New Hampshire’s current LLC act (which I’ll call the “Old Act”) provides that an agreement among the members of an LLC about their rights and duties as members (an “operating agreement”) won’t be legally binding unless it’s in writing; and the Old Act provides that except as set forth in its operating agreement, an LLC will be governed by the “default” rules of the Old Act — whether its members want these rules or not.
The rule in the New Act is quite different. It provides that not only written operating agreements but also oral and implied operating agreements are binding on the members.
Already I hear a disruptive reader saying, “Tell someone who cares.” But believe me, this change between the Old and New Acts has big practical implications.
Why did the committee that drafted the New Act include this change? Our reasoning, and our overall goal as a committee, was to revise the Old Act to make it as user-friendly as possible for New Hampshire small businesses.
You see, many New Hampshire small-business LLCs don’t have written operating agreements but do have “handshake” agreements and agreements reflected in how they do business. Some of these agreements deal only with issues of profit-sharing and voting, but many also deal with other important things, such as the “fiduciary” expectations of the members about their duty to work hard for the LLC and not to compete against it.
The best reason for continuing the Old Act’s rule that only written operating agreements are valid is to obtain certainty about the terms of LLC deals. The contents of written operating agreements are usually easy to prove. The contents of oral and implied operating agreements can be difficult to prove.
However, to the extent their contents can be proved, oral and implied operating agreements deserve to be enforced just as much as written ones. In fact, not to enforce them would be to trample on the expectations of LLC members unaware of the Old Act’s writing requirement.
An example: In Year 1, John and Mary form JM LLC, under the Old Act. John contributes $50,000 to JM and Mary contributes $10,000. However, they agree that because Mary will contribute far more time and expertise to JM than John, they will split JM’s profits 50/50.
Thanks to Mary’s efforts, JM is very profitable, and over a period of years, it distributes hundreds of thousands of dollars to John and Mary under the 50/50 rule. However, in Year 10, John and Mary have a terminal falling out. John sues Mary in the Merrimack County Superior Court. He claims that the above 50/50 deal wasn’t valid because it wasn’t in writing.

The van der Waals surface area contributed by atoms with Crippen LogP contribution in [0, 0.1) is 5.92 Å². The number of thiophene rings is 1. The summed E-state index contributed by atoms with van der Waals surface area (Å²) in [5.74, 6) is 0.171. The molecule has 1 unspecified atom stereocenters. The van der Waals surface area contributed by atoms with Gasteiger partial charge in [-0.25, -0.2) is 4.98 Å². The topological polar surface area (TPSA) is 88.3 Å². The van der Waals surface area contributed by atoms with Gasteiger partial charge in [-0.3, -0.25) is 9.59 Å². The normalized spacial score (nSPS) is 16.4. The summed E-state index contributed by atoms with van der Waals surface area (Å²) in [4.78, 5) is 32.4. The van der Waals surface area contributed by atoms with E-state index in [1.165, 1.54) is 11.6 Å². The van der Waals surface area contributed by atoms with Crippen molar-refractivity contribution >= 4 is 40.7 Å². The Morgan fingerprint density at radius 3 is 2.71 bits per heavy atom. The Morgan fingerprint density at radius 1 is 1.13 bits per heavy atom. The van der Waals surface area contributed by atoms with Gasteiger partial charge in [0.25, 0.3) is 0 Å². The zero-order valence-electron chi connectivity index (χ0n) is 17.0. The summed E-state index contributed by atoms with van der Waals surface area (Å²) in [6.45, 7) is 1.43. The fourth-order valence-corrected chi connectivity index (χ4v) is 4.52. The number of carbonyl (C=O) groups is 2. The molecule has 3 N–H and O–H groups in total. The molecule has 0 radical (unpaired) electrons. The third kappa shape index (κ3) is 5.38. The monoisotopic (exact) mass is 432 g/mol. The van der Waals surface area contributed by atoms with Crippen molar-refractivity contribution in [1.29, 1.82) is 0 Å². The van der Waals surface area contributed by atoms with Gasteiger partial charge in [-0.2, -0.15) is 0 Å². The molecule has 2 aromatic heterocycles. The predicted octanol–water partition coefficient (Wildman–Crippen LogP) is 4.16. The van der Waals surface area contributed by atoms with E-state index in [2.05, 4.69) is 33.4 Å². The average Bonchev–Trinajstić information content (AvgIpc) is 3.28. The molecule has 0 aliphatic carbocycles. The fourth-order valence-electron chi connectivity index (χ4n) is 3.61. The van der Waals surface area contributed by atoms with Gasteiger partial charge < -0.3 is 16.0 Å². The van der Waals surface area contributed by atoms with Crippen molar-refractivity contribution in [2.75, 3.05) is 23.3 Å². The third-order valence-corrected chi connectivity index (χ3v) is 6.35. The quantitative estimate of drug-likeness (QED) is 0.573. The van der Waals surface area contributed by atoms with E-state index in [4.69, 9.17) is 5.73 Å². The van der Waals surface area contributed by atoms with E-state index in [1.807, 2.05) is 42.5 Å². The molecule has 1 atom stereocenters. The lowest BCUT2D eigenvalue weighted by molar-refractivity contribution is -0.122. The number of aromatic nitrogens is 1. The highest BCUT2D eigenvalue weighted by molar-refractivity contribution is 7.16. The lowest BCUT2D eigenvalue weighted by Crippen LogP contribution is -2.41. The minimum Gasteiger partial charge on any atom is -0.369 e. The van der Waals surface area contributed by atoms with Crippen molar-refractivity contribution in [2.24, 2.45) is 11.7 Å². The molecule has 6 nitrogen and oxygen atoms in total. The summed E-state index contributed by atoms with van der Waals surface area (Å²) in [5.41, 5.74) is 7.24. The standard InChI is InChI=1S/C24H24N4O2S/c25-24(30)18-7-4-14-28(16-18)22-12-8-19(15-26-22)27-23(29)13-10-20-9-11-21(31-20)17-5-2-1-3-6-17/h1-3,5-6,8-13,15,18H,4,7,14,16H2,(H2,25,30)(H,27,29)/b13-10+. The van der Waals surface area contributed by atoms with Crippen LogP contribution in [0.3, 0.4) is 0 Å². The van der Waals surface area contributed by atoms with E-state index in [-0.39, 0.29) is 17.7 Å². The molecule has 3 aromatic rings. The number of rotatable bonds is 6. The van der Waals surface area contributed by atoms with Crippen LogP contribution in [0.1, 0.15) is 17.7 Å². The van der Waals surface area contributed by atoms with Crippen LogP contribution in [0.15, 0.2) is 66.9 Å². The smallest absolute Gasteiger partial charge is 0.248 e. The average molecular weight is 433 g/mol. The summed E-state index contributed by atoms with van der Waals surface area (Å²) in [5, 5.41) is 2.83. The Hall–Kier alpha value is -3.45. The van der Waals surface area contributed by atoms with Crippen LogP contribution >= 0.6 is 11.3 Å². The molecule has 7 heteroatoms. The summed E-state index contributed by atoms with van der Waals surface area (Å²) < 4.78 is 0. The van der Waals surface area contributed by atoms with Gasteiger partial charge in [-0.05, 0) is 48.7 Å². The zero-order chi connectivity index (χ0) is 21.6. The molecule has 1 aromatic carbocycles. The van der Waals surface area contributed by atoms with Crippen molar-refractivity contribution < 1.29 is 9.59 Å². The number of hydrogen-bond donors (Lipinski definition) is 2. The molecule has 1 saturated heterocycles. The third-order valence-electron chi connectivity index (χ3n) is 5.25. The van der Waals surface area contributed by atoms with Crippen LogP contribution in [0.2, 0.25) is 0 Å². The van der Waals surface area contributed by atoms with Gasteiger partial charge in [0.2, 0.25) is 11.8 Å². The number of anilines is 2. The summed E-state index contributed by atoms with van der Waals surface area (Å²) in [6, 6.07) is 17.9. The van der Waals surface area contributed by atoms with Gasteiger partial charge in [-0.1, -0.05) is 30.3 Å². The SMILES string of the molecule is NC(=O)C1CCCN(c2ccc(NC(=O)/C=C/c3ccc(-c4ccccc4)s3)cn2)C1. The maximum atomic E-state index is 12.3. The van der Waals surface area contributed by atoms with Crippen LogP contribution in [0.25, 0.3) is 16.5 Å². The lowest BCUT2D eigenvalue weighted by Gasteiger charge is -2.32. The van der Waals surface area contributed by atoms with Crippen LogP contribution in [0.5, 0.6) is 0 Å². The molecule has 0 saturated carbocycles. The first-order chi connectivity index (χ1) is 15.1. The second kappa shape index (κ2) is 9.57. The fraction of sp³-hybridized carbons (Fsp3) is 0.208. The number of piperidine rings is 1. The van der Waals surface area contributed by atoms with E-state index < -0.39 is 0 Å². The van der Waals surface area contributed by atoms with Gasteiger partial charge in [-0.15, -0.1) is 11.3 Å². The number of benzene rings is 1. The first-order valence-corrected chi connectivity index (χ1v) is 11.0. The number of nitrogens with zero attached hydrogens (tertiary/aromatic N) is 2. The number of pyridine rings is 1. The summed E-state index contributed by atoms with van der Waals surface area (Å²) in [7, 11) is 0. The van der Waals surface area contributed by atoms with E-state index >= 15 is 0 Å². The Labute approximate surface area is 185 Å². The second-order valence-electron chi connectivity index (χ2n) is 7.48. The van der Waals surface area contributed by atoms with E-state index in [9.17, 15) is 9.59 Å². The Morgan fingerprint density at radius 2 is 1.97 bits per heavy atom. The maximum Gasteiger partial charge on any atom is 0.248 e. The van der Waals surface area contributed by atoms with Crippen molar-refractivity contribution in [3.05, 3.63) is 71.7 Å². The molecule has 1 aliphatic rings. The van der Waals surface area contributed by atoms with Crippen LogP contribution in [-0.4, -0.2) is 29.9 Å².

The default rule under the Old Act is to split distributions based upon capital contributions, so in this case that would be 83.3 percent to John and the balance to Mary. On this basis, John asks the court to order Mary to return to the LLC all of the “excess” distributions she received from JM — amounting, as I’ve mentioned, to hundreds of thousands of dollars.
Under the Old Act, John might well win on this claim. Under the New Act, if the court believes Mary on the 50/50 issue, he’ll lose.
The fundamental question here is this: Which is more important for LLC members — certainty about their LLC deal or a chance to prove their case? The New Act drafting committee and the New Hampshire Legislature chose the latter option. Were they right? Time will tell.
But whichever answer you think is right, here’s a key lesson for you if you’re a member of a New Hampshire LLC formed under the Old Act: Under the New Act, effective as of January 1, 2014, any written operating agreement among you and your co-members will no longer necessarily define your LLC deal, since any member can come along and claim that oral and implied commitments are part of the deal. So if you care about your LLC, make sure it has a written operating agreement, and make sure that this agreement provides that oral and implied agreements about your LLC don’t count.